This month Nigel Akehurst visits Lydling Farm in the Surrey Hills to meet Farmer and Aberdeen-Angus pedigree breeder Angus Stovold.

Arriving at Lydling Farm down a small country lane in the Surrey Hills, I drive up into the farm yard and meet Angus Stovold outside his farm office. 

We head inside for a coffee and I can’t help but notice the overwhelming number of prize certificates and ribbons adorning every inch of wall and door space. 

The Stovold family has been breeding Aberdeen-Angus cattle on the farm for 88 years. Angus’s grandfather Percy started the Rosemead herd in 1936, buying his first cows in Perth after realising the potential of the breed on Surrey’s light land. Initially he kept the cows hidden from his father Ernest, who questioned the viability of the breed. His father was amazed when the new herd was taken on a tour of English shows in 1938, including the Royal, winning many of them.

Percy retired in 1968 and Angus’s father Robert (Bob) carried on the family tradition before Angus took over the running of the farm in 1990.

Over the past 20 years the Aberdeen-Angus breed has gone from strength to strength in the UK, said Angus. He believes it’s a trend that is set to grow, with more cattle farmers switching away from continentals to lower-input native breeds.

Given all the other native breeds, I asked why the Aberdeen-Angus had been so successful.

“It’s the ability to produce off grass into muscular fat without having to put grain into them,” Angus replied.

“Most of the schemes are crossing into the dairy industry. They tend to eat less than a continental and they are easy calving and at the end of it you have a very marketable product,” he added.

Looking up the stats on the internet revealed that in 2022 Aberdeen-Angus cross became the UK’s most popular cattle variety measured by calf registrations on the British Cattle Movement Service, having jumped Limousin cross to first place.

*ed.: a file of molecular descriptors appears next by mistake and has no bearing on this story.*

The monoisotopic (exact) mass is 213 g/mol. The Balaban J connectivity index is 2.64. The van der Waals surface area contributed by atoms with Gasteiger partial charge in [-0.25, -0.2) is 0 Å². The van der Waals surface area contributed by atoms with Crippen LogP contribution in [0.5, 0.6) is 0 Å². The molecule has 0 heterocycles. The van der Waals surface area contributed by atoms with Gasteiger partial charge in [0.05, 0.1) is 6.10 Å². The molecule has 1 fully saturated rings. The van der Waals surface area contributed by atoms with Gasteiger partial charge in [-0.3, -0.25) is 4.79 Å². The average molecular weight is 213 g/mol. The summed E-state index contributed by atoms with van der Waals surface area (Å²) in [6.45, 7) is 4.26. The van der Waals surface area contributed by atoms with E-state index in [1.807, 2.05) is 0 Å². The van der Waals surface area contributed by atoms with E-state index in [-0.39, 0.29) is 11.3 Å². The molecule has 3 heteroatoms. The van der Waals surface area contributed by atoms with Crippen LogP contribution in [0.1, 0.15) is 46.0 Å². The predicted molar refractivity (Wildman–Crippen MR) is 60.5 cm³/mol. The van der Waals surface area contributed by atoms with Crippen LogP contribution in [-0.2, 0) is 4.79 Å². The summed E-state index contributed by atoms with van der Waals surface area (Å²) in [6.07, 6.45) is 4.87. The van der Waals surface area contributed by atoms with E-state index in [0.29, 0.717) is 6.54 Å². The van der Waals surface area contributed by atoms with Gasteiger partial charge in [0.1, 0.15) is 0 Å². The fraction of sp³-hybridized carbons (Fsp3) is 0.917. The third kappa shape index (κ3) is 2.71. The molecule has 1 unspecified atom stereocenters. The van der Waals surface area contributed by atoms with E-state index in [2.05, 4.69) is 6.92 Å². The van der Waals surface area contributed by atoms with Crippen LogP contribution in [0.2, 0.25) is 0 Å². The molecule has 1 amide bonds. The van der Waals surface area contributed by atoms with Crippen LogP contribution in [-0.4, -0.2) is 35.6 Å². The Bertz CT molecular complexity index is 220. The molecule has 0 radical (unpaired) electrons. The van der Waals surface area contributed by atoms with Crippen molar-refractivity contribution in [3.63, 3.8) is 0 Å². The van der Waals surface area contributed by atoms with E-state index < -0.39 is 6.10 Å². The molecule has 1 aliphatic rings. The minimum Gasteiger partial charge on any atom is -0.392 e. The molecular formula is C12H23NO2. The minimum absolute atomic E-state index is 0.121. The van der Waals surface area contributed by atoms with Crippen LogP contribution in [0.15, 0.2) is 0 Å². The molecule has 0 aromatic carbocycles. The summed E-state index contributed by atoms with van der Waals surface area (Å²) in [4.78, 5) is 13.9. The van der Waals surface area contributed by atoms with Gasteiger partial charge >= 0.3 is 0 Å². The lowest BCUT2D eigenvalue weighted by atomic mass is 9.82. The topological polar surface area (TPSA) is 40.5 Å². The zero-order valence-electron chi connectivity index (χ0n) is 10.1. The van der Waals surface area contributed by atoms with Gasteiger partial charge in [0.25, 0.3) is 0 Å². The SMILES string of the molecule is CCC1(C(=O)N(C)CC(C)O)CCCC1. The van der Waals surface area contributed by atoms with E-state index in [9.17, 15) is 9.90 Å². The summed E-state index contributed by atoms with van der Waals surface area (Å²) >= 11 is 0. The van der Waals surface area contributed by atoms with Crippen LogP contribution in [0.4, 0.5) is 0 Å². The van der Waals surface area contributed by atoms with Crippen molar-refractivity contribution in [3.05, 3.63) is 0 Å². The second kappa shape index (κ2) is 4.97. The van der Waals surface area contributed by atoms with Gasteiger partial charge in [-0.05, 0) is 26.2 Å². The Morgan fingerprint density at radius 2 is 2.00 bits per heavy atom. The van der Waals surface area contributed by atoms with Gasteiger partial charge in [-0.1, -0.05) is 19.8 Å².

It’s not just in the UK, it’s the world over, said Angus: “There’s a revolution happening in France right now – they are all going over to Aberdeen-Angus. This year I’ve judged in Germany, the Czech Republic, Kazakhstan and Scotland. Last year was Portugal, Northern Ireland and the Republic of Ireland. Everybody wants Aberdeen-Angus because they recognise what it is.”

A big part of the breed’s success can also be attributed to the Aberdeen-Angus brand. It’s become a household name and is known for its eating quality. Research carried out by Tesco showed that consumers value the Aberdeen-Angus breed more than organic certification. 

Upcoming Aberdeen-Angus Youth Development Finals and Auction Day

Angus is excited to be hosting the finals of the Aberdeen-Angus Youth Development Programme (YDP) on his farm on Saturday 30 September (all with their own cattle). A former president of the Aberdeen-Angus cattle society, he explained that the YDP is all about encouraging young people aged between eight and 24 to get involved with cattle and meet like-minded people. 

“It provides a great platform to learn about how to prepare cattle for sale or showing from a team of experts,” he said.

You don’t have to be an Aberdeen-Angus breeder, you just have to be ready for the challenge, he said. Anyone interested can visit the website to find out more and apply – Some of the best YDP candidates come from non-farming backgrounds, Angus added.

The finals will see the best YDP candidates from England, Wales, Scotland and Ireland (divided into three classes – junior, intermediate and seniors) compete in front of a panel of experts for section prizes and an overall winner prize which, for the senior class, includes a large bursary. 

The day-long event will be followed by a celebratory dinner hosted by the McClemens herd, a neighbouring farm to Angus.

The following day, Sunday 1 October, will see the entire heifer crop from 2022 used for the finals sold through a public auction by United Auctions in person and online from the farm, starting at 11am.

The heifers, from 23 different Rosemead lines, represent the best of those born in 2022 and would normally be retained. Included in the sale with be some of the sought-after Karlotta line (which have won two national champions and the Royal) and the Miss Beadle, another award-winning line that has not previously been sold.

All the heifers will be halter trained, quiet, and free of disease as Rosemead has an elite health status free of IBR/Johnes/BVD/LEPTO/NEOSPORA and TB.